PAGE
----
Emergency and disaster management briefing for July 30, 2021: The FDA announces a recall of carrot products; the NWS confirmed that four tornadoes touched down in Wisconsin early Thursday; a Utah dust storm caused a 22-vehicle crash that killed eight people; the Bootleg Fire has scorched over 413,000 acres as the largest wildfire in the nation; more structures are threatened as the Dixie Fire in California continues to grow; TDOT announced that the I-40 Hernando de Soto Bridge over the Mississippi will begin reopening on Monday; large air tanker shortages can impede initial attacks and allow unchecked fire growth; the Port of Houston’s two container terminals reopened Thursday afternoon; the FDA announced a recall of several McCormick & Company spices; and UC San Diego Health announced Tuesday that it suffered a cyberattack that compromised student, patient, and employee information.
1. The Food and Drug Administration announced a recall of carrots produced by Grimmway Farms in California. Six of the carrot products produced by the farm are being recalled due to the suspected presence of salmonella. The products being recalled were shipped directly to retailers nationwide, along with shredded and chunked carrots sold to food service distributors and food manufacturers.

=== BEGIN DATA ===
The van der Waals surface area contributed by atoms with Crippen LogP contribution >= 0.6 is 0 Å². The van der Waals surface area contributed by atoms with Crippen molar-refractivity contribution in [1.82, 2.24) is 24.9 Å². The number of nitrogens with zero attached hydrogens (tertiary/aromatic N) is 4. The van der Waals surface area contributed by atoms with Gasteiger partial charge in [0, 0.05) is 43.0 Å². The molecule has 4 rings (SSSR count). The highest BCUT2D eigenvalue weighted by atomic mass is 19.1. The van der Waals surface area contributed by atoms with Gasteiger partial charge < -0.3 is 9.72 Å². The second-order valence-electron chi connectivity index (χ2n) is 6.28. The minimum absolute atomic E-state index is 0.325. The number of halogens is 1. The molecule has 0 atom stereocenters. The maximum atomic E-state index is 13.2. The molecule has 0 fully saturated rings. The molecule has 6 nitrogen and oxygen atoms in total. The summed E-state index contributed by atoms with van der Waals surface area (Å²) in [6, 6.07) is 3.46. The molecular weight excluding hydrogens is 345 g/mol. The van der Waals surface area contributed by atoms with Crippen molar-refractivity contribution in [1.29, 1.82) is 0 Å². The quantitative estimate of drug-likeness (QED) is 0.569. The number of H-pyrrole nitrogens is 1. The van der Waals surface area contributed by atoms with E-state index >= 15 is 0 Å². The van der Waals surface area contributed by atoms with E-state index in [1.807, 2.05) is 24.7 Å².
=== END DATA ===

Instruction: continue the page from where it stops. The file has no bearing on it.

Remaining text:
🚨RECALL ALERT🚨: Grimmway Farms of Bakersfield, CA, is voluntarily recalling several brands of carrots because of a possible salmonella contamination. https://t.co/IhhqP3aJDO pic.twitter.com/OpRHbFzxMj— WebMD (@WebMD) July 28, 2021
2. Wisconsin is recovering after severe weather spawned tornadoes in Fond-du-Lac, Jefferson and Waukesha counties. The National Weather Service (NWS) confirmed a total of four tornadoes touched down overnight on Wednesday to Thursday, including three tornadoes rated EF-1 and one EF-0. The tornadoes downed trees and power lines; damaged homes, businesses, and farm buildings; and cut power to at least 45,000 people.
Several Wisconsin communities are cleaning up today, after tornado-producing severe storms swept across the state Wednesday night and early this morning. These photos are from Jefferson County, where an EF-1 tornado touched down near Concord. #wiwx pic.twitter.com/nQMpwsdHuZ— ReadyWisconsin (@ReadyWisconsin) July 29, 2021
3. A massive dust storm swept through Utah, between Kanosh and Meadow, and reduced visibility to near zero. The dust storm caused multiple crashes that led to a 22-car pileup on Interstate 15, forcing authorities to shut down a portion of the highway. The chain-reaction crash killed at least eight people, and multiple others were critically injured and taken to nearby hospitals.
Deadly Pileup Crash Involving 20 Vehicles Utah | AccuWeather https://t.co/4qkbwvIsi2— Alert News (@AlertNews247) July 26, 2021
4. The Bootleg Fire is the largest wildfire currently burning across the nation. Firefighters have achieved approximately 53% containment, but the blaze has already scorched 413,545 acres. The lightning-caused fire continues to burn approximately 11 miles northeast of the town of Sprague River, with smoke highly visible from multiple area roadways.
July 30th Photo of the Day— Bootleg Fire Information (@BootlegFireInfo) July 30, 2021